Course websites are a great way to increase access to your courses, share your teaching strategies and materials with colleagues, and organize information for your students. Creating a course website is also an opportunity to re-evaluate the structure of your class and imagine how a student will navigate the different parts of the course. Learn about the benefits of making course materials open and accessible to audiences beyond the university, hear how other people in DH are using course websites, and learn strategies for organizing your own course into an easy-to-navigate website.

Presenters: Sydney Bufkin, Mellon Digital Humanities Fellow; Mackenzie Brooks, University Library; Sarah Horowitz, History.

12:00 PM – 1:45 PM DH Incentive Grant Panel
Come learn about DH funding opportunities for research and the classroom. Hear from current grant holders how they incorporate DH tools and methods in their classrooms. Presenters include Paul Youngman, Chair of Digital Humanities; Ricardo Wilson, English; Shikha Silwal, Economics; Stephen Lind, Business Administration; Stephanie Sandberg, Theater.

Come learn about DH funding opportunities for research and the classroom. Hear from current grant holders how they incorporate DH tools and methods in their classrooms. Presenters include Paul Youngman, Chair of Digital Humanities; Ricardo Wilson, English; Shikha Silwal, Economics; Stephen Lind, Business Administration; Stephanie Sandberg, Theater.

Categories
Announcement DH

DH Opportunities: Apply Now!

Check out these two DH opportunities! Apply for an internship with the Center for Hellenic Studies or apply for the Lisa Lena Opas Hänninen Young Scholar Prize:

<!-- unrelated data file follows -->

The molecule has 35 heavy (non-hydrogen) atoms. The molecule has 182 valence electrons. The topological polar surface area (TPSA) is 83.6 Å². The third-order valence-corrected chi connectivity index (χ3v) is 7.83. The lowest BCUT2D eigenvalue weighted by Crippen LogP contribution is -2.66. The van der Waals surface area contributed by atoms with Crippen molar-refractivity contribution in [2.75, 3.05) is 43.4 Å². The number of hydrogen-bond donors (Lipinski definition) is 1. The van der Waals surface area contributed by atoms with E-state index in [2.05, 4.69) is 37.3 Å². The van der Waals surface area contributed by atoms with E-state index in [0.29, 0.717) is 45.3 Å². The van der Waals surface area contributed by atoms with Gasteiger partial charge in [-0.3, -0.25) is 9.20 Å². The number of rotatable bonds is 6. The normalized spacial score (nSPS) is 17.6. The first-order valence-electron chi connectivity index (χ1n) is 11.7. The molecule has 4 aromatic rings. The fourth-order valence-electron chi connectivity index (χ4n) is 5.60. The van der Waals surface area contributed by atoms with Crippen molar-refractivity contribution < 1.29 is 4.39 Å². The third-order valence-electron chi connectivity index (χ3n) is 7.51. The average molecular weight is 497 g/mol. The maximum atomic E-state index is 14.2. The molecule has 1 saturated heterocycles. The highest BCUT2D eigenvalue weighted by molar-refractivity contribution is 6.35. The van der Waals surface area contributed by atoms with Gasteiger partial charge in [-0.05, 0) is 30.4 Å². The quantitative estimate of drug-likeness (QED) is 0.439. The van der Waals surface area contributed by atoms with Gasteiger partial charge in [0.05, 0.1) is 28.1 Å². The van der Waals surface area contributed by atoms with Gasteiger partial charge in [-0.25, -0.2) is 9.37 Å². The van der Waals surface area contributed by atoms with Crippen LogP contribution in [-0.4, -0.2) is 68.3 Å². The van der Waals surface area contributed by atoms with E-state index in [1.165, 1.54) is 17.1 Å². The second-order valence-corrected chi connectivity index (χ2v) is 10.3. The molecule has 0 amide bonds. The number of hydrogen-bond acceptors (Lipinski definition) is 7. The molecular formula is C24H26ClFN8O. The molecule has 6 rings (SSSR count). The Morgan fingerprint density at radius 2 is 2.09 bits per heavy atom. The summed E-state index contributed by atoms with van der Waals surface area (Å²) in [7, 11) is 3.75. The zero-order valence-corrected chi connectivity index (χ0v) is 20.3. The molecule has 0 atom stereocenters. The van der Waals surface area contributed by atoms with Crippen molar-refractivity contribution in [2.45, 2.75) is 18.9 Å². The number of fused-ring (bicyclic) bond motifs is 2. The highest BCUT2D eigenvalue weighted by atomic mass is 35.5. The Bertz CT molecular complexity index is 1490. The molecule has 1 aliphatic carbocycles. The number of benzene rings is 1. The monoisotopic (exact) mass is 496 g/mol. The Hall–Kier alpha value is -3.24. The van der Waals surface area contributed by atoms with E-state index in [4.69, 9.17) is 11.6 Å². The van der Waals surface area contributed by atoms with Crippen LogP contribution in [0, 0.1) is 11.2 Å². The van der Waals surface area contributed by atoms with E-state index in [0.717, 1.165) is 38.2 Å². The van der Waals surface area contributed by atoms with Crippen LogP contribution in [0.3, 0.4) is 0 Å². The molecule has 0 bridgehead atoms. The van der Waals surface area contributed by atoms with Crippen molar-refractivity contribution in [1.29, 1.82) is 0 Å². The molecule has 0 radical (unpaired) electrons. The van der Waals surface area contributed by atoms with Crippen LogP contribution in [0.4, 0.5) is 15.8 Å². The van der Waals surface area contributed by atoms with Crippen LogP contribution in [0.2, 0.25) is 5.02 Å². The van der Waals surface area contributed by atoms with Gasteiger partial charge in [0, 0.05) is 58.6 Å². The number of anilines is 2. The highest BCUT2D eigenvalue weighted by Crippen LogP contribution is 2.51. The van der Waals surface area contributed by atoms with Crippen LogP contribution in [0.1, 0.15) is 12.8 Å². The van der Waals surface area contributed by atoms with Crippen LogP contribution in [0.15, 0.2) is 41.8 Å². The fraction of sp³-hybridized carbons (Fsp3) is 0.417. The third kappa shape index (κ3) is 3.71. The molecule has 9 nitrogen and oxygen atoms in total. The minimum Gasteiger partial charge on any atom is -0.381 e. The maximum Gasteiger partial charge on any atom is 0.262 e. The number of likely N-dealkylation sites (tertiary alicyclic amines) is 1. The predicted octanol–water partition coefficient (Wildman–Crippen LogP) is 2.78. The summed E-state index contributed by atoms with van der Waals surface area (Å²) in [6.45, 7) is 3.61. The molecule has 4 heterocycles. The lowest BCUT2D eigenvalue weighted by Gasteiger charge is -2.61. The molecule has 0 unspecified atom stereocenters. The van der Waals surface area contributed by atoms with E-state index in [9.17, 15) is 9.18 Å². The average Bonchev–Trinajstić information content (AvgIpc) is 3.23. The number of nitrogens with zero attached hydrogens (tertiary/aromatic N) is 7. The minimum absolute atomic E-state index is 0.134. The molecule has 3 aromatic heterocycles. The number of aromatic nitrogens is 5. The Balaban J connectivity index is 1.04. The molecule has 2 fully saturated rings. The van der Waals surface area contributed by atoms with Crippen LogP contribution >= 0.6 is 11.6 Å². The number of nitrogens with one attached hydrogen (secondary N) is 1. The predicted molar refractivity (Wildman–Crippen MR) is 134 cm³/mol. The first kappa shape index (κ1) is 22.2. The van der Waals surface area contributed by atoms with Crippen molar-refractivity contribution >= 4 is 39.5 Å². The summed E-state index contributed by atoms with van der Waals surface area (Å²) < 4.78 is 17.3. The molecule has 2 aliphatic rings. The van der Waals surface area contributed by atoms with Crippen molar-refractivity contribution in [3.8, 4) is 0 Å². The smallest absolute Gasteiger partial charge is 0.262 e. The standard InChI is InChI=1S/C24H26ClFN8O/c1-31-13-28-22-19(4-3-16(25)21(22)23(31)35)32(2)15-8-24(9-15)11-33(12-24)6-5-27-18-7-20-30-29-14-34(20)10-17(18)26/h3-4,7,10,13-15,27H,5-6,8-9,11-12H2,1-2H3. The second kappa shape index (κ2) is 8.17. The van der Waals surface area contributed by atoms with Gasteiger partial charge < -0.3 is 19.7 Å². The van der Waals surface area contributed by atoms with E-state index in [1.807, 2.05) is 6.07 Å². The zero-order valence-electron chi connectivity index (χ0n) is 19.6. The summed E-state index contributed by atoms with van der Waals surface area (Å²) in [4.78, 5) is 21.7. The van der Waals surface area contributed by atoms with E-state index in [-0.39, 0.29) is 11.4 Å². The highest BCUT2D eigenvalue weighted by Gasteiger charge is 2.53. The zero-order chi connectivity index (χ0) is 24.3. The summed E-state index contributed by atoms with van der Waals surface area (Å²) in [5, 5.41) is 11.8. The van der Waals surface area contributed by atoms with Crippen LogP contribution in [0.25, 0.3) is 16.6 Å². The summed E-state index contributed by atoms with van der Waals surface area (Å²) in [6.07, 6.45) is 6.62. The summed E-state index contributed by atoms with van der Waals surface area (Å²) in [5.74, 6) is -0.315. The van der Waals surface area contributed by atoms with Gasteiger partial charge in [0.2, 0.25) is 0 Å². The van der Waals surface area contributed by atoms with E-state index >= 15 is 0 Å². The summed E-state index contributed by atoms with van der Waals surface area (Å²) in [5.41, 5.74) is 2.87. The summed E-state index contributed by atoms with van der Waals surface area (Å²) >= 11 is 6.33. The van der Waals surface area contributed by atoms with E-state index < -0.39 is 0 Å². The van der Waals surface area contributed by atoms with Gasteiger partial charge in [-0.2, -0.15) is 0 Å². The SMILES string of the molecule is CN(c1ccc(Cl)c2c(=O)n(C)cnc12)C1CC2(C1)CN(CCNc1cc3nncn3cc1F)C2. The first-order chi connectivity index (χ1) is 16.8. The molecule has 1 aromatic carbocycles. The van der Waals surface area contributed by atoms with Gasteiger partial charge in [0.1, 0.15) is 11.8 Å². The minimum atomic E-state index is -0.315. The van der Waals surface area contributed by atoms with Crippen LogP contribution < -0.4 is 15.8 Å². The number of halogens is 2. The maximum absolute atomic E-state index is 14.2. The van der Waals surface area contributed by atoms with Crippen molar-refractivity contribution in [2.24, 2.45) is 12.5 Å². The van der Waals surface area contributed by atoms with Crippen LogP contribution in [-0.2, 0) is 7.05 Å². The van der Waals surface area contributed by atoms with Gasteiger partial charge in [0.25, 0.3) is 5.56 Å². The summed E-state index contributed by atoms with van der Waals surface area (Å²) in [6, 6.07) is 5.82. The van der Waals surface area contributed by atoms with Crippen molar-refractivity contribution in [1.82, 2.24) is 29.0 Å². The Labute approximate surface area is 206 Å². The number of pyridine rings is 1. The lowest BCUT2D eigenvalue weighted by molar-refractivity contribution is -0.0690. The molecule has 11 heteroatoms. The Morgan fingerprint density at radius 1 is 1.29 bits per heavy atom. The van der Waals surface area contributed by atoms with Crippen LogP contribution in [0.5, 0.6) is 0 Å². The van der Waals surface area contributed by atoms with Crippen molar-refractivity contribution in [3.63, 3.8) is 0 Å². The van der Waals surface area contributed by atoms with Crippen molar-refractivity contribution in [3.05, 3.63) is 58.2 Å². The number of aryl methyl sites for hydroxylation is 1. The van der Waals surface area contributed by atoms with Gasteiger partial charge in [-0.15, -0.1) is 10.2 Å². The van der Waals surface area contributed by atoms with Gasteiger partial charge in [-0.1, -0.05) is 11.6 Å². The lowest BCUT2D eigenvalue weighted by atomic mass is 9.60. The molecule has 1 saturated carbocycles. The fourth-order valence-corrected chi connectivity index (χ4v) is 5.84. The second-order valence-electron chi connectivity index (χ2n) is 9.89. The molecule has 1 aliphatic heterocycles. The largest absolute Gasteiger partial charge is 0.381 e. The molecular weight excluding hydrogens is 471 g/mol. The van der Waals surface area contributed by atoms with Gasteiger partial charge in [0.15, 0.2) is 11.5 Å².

CHS Summer Internship in Digital Humanities

The Center for Hellenic Studies is looking for interns to work for eight weeks on the Free First Thousand Years of Greek Project, a self-standing subset of the Open Greek and Latin Project in Washington D.C. Find out more information here. Apply now!

Application Deadline: February 14, 2018
Internship Dates: June 1-July 27, 2018


The goal of the Free First Thousand Years of Greek Project is to make freely available the corpus of the first thousand years of Ancient Greek as attested in manuscripts. The project aims to incorporate a modern search engine, the ability to download works, the capacity for including textual variants, and numerous other features.

Interns will work primarily with XML files, editing them to meet the project’s standards, and uploading the corrections to a GitHub repository. Additional tasks will include correcting OCRed texts, as well as contributing to other digital humanities projects as they arise.